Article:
OVERVIEW OF DEGREE REQUIREMENTS
Minimum number of credits required to graduate: 130
Minimum Cumulative GPA required to graduate: 2.0
Minimum Grade requirements for courses to count toward major: None.
Other GPA requirements to graduate: None.
Contact Information: Mohsen Shahinpoor, Professor and Chair, 5711 Boardman Hall, Tel: 581 2143, email: email@example.com
The mission of the Department of Mechanical Engineering is to educate men and women to be future leaders in industry, academia, and government; to conduct basic and applied research in mechanical engineering and related interdisciplinary fields; and, to provide service to the engineering profession, to the State of Maine, to the country, and to the future development of engineering. The undergraduate program has been developed in order to prepare the student for the initiation of a professional career in mechanical engineering or for the continuation of studies in graduate school. Additional information can be found at the mechanical engineering web site: http://www.umaine.edu/MechEng/.
The objectives of the Mechanical Engineering Program are:
- Prepare students to become professional practitioners of mechanical engineering;
- To provide the students with a solid foundation in mechanical engineering;
- To educate students to become aware of their moral, ethical, legal and professional obligations and to hold paramount the safety, health and welfare of the public;
- To develop fundamental science, mathematics, computer, and engineering knowledge necessary for mechanical engineering;
- To ensure that the students obtain a solid educational background in mechanical engineeringso that they are nationally competitive and successful in their chosen profession and are prepared for future graduate training. Train students to develop the ability to function in the workplace through teamwork and effective communication;
- To provide broad education to understand the relationship between mechanical engineeringand, other engineering professionals and society as a whole;
- To prepare students to communicate facts and ideas;
- To prepare and encourage students to continue learning beyond the undergraduate years;
In summary, the objectives of the program are to prepare students for successful careers and lifelong learning by providing a solid foundation in the principles of mechanical engineering; to train students in the mathematical and computational skills appropriate for engineers to use when solving problems; to help students develop skills pertinent to the design process-ability to formulate problems, to think creatively, to communicate effectively, to synthesize information and to work collaboratively; and, to implant in the student an understanding of their professional and ethical responsibilities.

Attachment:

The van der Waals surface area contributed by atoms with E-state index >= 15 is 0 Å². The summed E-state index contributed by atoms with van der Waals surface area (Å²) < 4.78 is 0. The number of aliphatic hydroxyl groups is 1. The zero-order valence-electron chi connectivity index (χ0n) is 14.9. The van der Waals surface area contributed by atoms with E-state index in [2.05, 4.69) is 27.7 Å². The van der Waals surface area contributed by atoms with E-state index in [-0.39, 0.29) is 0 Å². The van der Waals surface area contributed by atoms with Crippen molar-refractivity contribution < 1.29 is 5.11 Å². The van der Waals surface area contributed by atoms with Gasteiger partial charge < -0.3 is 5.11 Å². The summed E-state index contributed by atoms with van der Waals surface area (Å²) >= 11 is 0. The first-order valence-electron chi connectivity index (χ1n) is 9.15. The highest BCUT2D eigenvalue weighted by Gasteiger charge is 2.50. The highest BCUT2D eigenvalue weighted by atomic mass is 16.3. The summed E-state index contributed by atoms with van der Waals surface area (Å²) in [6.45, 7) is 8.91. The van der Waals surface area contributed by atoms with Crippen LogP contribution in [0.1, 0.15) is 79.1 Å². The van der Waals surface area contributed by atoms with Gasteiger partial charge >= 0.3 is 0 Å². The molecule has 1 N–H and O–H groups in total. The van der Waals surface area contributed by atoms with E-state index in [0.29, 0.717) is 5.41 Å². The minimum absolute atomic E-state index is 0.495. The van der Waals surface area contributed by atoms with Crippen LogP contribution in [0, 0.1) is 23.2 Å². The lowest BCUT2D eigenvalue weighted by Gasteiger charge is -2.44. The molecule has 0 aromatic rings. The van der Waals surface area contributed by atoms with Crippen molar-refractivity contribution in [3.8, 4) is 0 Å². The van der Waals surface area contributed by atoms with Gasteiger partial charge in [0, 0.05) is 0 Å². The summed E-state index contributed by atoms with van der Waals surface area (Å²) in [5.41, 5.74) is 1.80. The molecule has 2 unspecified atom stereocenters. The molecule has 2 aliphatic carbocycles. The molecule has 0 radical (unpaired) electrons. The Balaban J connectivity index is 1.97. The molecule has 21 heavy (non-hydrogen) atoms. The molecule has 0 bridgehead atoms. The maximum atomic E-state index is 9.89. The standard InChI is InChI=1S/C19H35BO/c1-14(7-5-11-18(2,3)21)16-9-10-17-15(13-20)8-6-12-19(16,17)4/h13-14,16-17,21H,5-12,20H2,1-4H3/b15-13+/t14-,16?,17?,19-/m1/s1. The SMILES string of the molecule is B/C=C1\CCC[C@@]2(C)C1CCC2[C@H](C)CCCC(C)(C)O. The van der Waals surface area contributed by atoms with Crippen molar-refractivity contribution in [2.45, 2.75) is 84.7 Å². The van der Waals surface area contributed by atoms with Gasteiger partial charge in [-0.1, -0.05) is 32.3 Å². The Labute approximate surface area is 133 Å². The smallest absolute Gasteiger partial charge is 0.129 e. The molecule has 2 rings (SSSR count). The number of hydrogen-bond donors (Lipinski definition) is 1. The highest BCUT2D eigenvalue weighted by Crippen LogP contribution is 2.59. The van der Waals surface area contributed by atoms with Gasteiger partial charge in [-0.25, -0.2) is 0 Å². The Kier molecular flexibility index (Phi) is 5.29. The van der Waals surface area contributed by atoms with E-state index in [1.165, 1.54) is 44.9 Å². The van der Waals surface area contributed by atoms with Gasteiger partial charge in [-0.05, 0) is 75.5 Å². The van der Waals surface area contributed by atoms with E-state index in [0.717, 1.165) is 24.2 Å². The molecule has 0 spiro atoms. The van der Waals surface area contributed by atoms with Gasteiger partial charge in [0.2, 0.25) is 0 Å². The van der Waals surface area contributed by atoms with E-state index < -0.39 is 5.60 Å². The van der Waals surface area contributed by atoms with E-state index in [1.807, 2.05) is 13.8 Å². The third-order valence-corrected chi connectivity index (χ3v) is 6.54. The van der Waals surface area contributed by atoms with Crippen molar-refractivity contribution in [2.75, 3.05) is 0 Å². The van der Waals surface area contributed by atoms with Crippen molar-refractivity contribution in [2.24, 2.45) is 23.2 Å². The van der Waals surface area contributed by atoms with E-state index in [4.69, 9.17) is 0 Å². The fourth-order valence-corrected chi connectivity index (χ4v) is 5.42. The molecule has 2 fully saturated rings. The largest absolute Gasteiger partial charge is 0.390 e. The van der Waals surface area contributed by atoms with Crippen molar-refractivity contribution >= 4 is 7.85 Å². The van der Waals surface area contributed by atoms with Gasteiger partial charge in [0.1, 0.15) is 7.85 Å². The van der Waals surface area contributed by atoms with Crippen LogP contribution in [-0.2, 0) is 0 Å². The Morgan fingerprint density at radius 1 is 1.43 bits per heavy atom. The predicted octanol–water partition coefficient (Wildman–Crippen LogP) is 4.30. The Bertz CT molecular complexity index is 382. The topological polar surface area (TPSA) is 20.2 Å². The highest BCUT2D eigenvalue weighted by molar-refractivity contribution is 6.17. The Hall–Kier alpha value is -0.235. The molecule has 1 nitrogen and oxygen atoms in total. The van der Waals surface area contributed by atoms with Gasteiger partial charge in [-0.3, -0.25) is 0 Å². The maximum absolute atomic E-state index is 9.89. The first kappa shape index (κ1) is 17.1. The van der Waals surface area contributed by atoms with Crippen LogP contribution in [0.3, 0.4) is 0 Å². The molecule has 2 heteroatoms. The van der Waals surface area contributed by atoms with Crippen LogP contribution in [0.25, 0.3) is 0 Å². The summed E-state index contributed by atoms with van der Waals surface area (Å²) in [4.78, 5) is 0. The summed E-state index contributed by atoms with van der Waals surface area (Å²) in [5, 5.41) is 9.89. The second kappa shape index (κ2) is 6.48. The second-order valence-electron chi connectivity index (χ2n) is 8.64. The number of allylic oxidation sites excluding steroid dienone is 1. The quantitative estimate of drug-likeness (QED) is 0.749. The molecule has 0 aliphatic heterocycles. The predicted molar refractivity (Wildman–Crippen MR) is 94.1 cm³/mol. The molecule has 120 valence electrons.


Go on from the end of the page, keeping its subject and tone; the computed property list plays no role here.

This program develops the student’s creative potential to meet the increasingly complex needs of industry, government and education. It provides a foundation of knowledge in mathematics, basic physical sciences, thermal sciences, dynamic systems, material science, fluid and solid mechanics and design of systems.
Engineers must address problems which raise issues requiring awareness of economical, ethical, political, social and legal issues as well as the technical issues of the profession. Therefore, preparation for a career in mechanical engineering includes an introduction to the humanities and social sciences as well as mathematics, science and engineering fundamentals.
In consultation with an academic advisor the student plans a program based on the following recommended curriculum. The format is a recommended program that can be modified within the constraints of all the departmental, college, and university requirements and course prerequisites to satisfy scheduling needs or student preferences.
The curriculum has ten elective courses among the 41 courses (131 credits) required for the degree. Of the ten electives required one must be a basic science elective; one must be an engineering science elective; two must be mechanical engineering design electives; and, six of the electives must satisfy the Human Values and Social Context areas of the general education requirements. Students must also complete a course placing substantial emphasis on the discussion of ethics, if not part of the 18 credits in HVSC electives. Lists of courses qualifying for these electives are available in the Department of Mechanical Engineering Office, 219 Boardman Hall. By careful use of this flexibility in electives, students may pursue in some depth their particular interests in both technical and non-technical subjects. Some mechanical engineering electives will not be offered every year.
In addition to meeting all university academic requirements, a mechanical engineering student must also have a minimum GPA of 2.0 in all Mechanical engineering (MEE designator) courses. The B.S. Program in Mechanical Engineering is accredited by the Engineering Accreditation Commission of ABET, 111 Market Place, Suite 1050, Baltimore, MD 21202-4012 - telephone: (410) 347-7700.